The envelopes that I sorted into Ike’s coop (and I sorted lots every night!) were written in pencil, in shaky little-old-lady handwriting with many words misspelled and with backward letters. We mail sorters passed around the funnier versions. I envisioned Black little-old-ladies all over America waving their dollar bills at their TVs while intoning “I love money” then sticking the bills in an envelope addressed to “that nice young man” – Rev. Ike.
Some envelopes held nothing but coins but others held very large bills. (We held the envelopes up to the light and called out the denominations.) The bigger the bill you gave, the bigger the boat you got. Or, at least, that’s the way it was supposed to work. If your ship never came in then maybe you just weren’t gifting enough. (Okay, so Ike was a conman but he was a genuine conman – a very common character in American social, religious and political history.)
One night I was being lectured about Aesthetic Realism by the paunchy, prematurely balding Jewish guy to my right. He was working on a masters in Philosophy at Columbia. (There were a surprising number of screwy-scholars working at the P.O. and they all had theories about everything from Bauhaus to blintzes.) This particular genius was also a homosexual and he wasn’t happy about it. He explained to me how Aesthetic Realism would cure him of his compulsion to fist anonymous members of the public in public restrooms.
Aesthetic Realism was a psychobabble micro-cult founded by the Jewish poet Eli Siegel, who claimed that he could cure queerness. Aesthetic Realism enjoyed a Nano-second of popularity in the pretentious arty-academic circles of Manhattan in the early 1970s. But, I don’t think it ever made it across the Hudson. And, it was soon surpassed by the psychobabble sensation called est which was concocted by another Jew – John Rosenberg… er, I mean… Werner Erhard. He was a conman and not a genuine one. (What is it with these Jewish conmen and their psycho-cults already? But, enough about Sigmund Freud.)
So… anyway… I was half-listening to my conflicted colleague while planning my next trip to the toilet and praying he didn’t follow me in when… WHAM! Mr. Aesthetic Realism was pulled off his perch, handcuffed and dragged away kicking and screaming by a pair of plain-clothes postal cops. They’d been watching him for some time and caught him sorting mail meant for Rev. Ike into his own pocket.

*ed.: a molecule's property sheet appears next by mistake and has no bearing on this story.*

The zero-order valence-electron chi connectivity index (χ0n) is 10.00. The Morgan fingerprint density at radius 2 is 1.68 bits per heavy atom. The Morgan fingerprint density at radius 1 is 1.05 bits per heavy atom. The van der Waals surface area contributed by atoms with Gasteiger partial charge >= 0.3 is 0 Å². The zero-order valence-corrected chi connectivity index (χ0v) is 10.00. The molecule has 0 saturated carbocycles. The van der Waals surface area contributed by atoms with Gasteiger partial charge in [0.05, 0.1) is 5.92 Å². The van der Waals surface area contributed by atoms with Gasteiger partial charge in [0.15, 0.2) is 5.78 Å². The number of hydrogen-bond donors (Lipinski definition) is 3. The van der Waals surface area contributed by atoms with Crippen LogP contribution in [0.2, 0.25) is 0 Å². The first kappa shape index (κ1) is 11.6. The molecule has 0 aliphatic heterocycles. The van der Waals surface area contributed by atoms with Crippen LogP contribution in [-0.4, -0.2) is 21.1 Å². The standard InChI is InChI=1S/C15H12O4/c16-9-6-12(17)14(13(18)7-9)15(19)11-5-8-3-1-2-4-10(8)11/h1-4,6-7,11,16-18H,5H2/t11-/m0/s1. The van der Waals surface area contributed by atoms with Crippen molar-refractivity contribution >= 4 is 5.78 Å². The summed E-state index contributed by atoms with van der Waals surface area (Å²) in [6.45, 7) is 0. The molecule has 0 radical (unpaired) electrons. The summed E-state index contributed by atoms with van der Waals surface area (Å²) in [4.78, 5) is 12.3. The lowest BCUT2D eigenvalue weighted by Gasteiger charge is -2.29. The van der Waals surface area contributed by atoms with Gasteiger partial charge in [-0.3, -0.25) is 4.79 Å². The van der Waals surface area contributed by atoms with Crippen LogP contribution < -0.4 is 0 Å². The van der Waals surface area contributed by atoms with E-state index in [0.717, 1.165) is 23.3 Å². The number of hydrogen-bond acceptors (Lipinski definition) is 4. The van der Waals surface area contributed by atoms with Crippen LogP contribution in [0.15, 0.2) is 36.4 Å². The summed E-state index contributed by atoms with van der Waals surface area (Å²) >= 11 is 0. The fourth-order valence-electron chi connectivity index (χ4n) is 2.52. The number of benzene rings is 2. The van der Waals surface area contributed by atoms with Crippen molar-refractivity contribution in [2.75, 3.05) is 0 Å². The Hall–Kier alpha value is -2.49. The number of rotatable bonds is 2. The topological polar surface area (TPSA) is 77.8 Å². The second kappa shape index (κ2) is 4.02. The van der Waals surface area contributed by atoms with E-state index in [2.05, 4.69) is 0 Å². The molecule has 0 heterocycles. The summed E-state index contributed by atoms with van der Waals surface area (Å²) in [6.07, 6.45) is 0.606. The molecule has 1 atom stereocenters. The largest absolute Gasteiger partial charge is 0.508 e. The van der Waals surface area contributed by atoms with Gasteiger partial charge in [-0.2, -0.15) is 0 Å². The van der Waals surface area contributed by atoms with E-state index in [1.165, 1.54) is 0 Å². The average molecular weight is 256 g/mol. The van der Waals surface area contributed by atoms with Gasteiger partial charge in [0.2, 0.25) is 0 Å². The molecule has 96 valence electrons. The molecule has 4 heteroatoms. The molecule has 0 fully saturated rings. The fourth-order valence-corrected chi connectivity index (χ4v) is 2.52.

There was no loudspeaker announcement acknowledging what had just happened. The guy was simply disappeared like a Soviet dissident. At the next coffee break the Post Office grapevine passed the news that not only were we being watched from above like gamblers in a casino but there were spies working among us posing as trainees and lifers. We were slaving in the Grand Central Gulag.
As the psychedelic sixties deflated into the sinister seventies, America was suddenly full of draft-dodgers, drug-burnouts and college-dropouts. They had few prospects and fewer skills. I was among their number. We “cultural casualties” wore the facial expression seen on the faces of people whose home has just been sucked away by a cyclone. It asked, “What the fuck just happened?” It asked the more terrifying question, “What am I gonna do now?”
The answer for many of was, “Take the Post Office test.”
I was among their number.
The Post Office was a union job, a job for life, a job with a uniform and a good pension and… and… “Jesus Christ,” I thought, “how the fuck did I get here? I’m an actor. I’m supposed to be a Broadway star. I supposed to play a mailman not be one.”
And, in fact, I was then starring off-off-off Broadway in a roach-infested basement in Manhattan. But, I figured I could get a graveyard shift at the P.O. that would pay my rent and leave my days free for auditions, lunches at the Four Seasons with movie stars and eight shows a week on the Great White Way. I might need this back-up job for a month or two. Tops.
Plus, like all baby-boomers I’d grown up watching The Merry Mailman on TV so I had a special affection for all things postal.
The test was held in a grubby room in an even grubbier West Side mail sorting office. As we applicants milled around outside the building waiting for the start time, I couldn’t help noticing that I was the only person there who was not Black, female and the size of a sumo wrestler.
While these large ladies nervously ate and smoked, I nervously scanned the crowd for a friendly freaky face. Finding none, I assumed this intake of recruits was a demographic anomaly.
Remember the first tests you ever took in school? The tests that used pictures rather than words? Brightly colored pictures? And, the few words on the page were in big size type? That’s what the test was like to gain a life-long union job with uniform and pension in the United States Postal Service.
Which of these three things does not belong with the other two?
Picture of Horse
Picture of Cow
Picture of Banana
John Q. Public plans to sail to Bermuda. Which of these will he use to make the trip?
Picture of Horse
Picture of Cow
Picture of Sail Boat
I am not now and was not then a brain box. Honest. I possess very modest IQ and SAT scores. But, I aced this no-brainer test in no-time and sat there twiddling my thumbs. Suddenly, the not-so Merry Mailman running the test banged his gavel and ordered us to put our pencils down immediately. This African-American gentleman then explained in grave tones that if any of us found this test too difficult we could choose to re-take it. In fact, the Post Office had specially trained tutors who would work with worried applicants to help them pass this stringent test in a month’s time.
Unison sigh of relief. Laughter. Test papers tossed into air. And, Whoosh! I was almost sucked out of the room in the wake of the departing Black multitude.
Stay tuned for the next exciting instalment of Blog Outa Brooklyn – POSTAL REALISM. You’ll thrill as this reporter goes undercover as a mail-sorter trainee in the Grand Central Station Post Office. New York, N.Y. 10017